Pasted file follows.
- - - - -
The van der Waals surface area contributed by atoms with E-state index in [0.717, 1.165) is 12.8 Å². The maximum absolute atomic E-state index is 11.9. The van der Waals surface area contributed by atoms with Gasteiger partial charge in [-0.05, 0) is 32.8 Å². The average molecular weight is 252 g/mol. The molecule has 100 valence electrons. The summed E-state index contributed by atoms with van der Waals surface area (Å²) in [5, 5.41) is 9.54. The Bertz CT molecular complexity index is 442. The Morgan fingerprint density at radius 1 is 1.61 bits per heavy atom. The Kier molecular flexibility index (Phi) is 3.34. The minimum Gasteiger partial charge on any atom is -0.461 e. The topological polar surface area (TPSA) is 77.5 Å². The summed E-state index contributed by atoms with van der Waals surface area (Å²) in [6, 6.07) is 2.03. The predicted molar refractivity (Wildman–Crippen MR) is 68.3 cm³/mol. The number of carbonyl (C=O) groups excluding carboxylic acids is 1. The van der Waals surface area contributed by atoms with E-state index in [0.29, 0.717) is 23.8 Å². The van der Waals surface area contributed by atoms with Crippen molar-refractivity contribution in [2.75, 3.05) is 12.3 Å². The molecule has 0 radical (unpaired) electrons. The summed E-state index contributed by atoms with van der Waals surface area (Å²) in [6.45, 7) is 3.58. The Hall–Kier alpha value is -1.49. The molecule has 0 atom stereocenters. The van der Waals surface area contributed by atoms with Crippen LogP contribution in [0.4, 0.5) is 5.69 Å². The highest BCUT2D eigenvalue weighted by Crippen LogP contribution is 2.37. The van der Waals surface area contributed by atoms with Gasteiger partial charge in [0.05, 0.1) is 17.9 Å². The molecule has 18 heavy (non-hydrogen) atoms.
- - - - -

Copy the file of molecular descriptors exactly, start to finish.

The van der Waals surface area contributed by atoms with E-state index in [0.717, 1.165) is 12.8 Å². The maximum absolute atomic E-state index is 11.9. The van der Waals surface area contributed by atoms with Gasteiger partial charge in [-0.05, 0) is 32.8 Å². The average molecular weight is 252 g/mol. The molecule has 100 valence electrons. The summed E-state index contributed by atoms with van der Waals surface area (Å²) in [5, 5.41) is 9.54. The Bertz CT molecular complexity index is 442. The Morgan fingerprint density at radius 1 is 1.61 bits per heavy atom. The Kier molecular flexibility index (Phi) is 3.34. The minimum Gasteiger partial charge on any atom is -0.461 e. The topological polar surface area (TPSA) is 77.5 Å². The summed E-state index contributed by atoms with van der Waals surface area (Å²) in [6, 6.07) is 2.03. The predicted molar refractivity (Wildman–Crippen MR) is 68.3 cm³/mol. The number of carbonyl (C=O) groups excluding carboxylic acids is 1. The van der Waals surface area contributed by atoms with E-state index in [0.29, 0.717) is 23.8 Å². The van der Waals surface area contributed by atoms with Crippen molar-refractivity contribution in [2.75, 3.05) is 12.3 Å². The molecule has 0 radical (unpaired) electrons. The summed E-state index contributed by atoms with van der Waals surface area (Å²) in [6.45, 7) is 3.58. The Hall–Kier alpha value is -1.49. The molecule has 0 atom stereocenters. The van der Waals surface area contributed by atoms with Crippen LogP contribution in [0.4, 0.5) is 5.69 Å². The highest BCUT2D eigenvalue weighted by Crippen LogP contribution is 2.37. The van der Waals surface area contributed by atoms with Gasteiger partial charge in [0.05, 0.1) is 17.9 Å². The molecule has 18 heavy (non-hydrogen) atoms.